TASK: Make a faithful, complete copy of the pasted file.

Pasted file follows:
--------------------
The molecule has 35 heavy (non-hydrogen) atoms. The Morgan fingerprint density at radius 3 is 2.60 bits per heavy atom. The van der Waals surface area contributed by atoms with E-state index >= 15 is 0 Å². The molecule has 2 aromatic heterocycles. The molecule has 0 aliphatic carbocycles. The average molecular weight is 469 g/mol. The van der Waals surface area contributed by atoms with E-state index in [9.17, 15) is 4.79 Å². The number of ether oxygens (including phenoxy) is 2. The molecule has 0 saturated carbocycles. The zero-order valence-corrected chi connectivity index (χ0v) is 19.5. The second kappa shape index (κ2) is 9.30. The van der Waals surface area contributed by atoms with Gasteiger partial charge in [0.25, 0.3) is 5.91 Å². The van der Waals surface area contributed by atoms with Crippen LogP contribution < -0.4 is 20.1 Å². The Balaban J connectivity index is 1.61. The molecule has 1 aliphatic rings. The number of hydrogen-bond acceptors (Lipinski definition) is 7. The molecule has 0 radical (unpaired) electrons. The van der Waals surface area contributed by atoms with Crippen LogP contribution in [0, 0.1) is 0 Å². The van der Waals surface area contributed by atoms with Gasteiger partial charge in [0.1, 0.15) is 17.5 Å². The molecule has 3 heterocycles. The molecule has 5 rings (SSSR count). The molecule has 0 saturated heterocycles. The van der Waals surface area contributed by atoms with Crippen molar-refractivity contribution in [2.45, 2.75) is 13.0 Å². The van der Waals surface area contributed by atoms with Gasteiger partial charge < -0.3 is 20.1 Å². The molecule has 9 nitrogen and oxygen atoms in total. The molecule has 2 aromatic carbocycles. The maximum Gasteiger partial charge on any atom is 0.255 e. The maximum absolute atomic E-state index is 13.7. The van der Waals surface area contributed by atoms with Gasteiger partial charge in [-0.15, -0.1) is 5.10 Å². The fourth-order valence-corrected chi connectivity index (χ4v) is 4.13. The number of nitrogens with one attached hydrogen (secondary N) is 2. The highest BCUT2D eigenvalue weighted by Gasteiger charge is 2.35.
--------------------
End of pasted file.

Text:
The molecule has 35 heavy (non-hydrogen) atoms. The Morgan fingerprint density at radius 3 is 2.60 bits per heavy atom. The van der Waals surface area contributed by atoms with E-state index >= 15 is 0 Å². The molecule has 2 aromatic heterocycles. The molecule has 0 aliphatic carbocycles. The average molecular weight is 469 g/mol. The van der Waals surface area contributed by atoms with E-state index in [9.17, 15) is 4.79 Å². The number of ether oxygens (including phenoxy) is 2. The molecule has 0 saturated carbocycles. The zero-order valence-corrected chi connectivity index (χ0v) is 19.5. The second kappa shape index (κ2) is 9.30. The van der Waals surface area contributed by atoms with Gasteiger partial charge in [0.25, 0.3) is 5.91 Å². The van der Waals surface area contributed by atoms with Crippen LogP contribution < -0.4 is 20.1 Å². The Balaban J connectivity index is 1.61. The molecule has 1 aliphatic rings. The number of hydrogen-bond acceptors (Lipinski definition) is 7. The molecule has 0 radical (unpaired) electrons. The van der Waals surface area contributed by atoms with Crippen LogP contribution in [0, 0.1) is 0 Å². The van der Waals surface area contributed by atoms with Gasteiger partial charge in [0.1, 0.15) is 17.5 Å². The molecule has 3 heterocycles. The molecule has 5 rings (SSSR count). The molecule has 0 saturated heterocycles. The van der Waals surface area contributed by atoms with Crippen molar-refractivity contribution in [2.45, 2.75) is 13.0 Å². The van der Waals surface area contributed by atoms with Gasteiger partial charge < -0.3 is 20.1 Å². The molecule has 9 nitrogen and oxygen atoms in total. The molecule has 2 aromatic carbocycles. The maximum Gasteiger partial charge on any atom is 0.255 e. The maximum absolute atomic E-state index is 13.7. The van der Waals surface area contributed by atoms with Gasteiger partial charge in [-0.15, -0.1) is 5.10 Å². The fourth-order valence-corrected chi connectivity index (χ4v) is 4.13. The number of nitrogens with one attached hydrogen (secondary N) is 2. The highest BCUT2D eigenvalue weighted by Gasteiger charge is 2.35.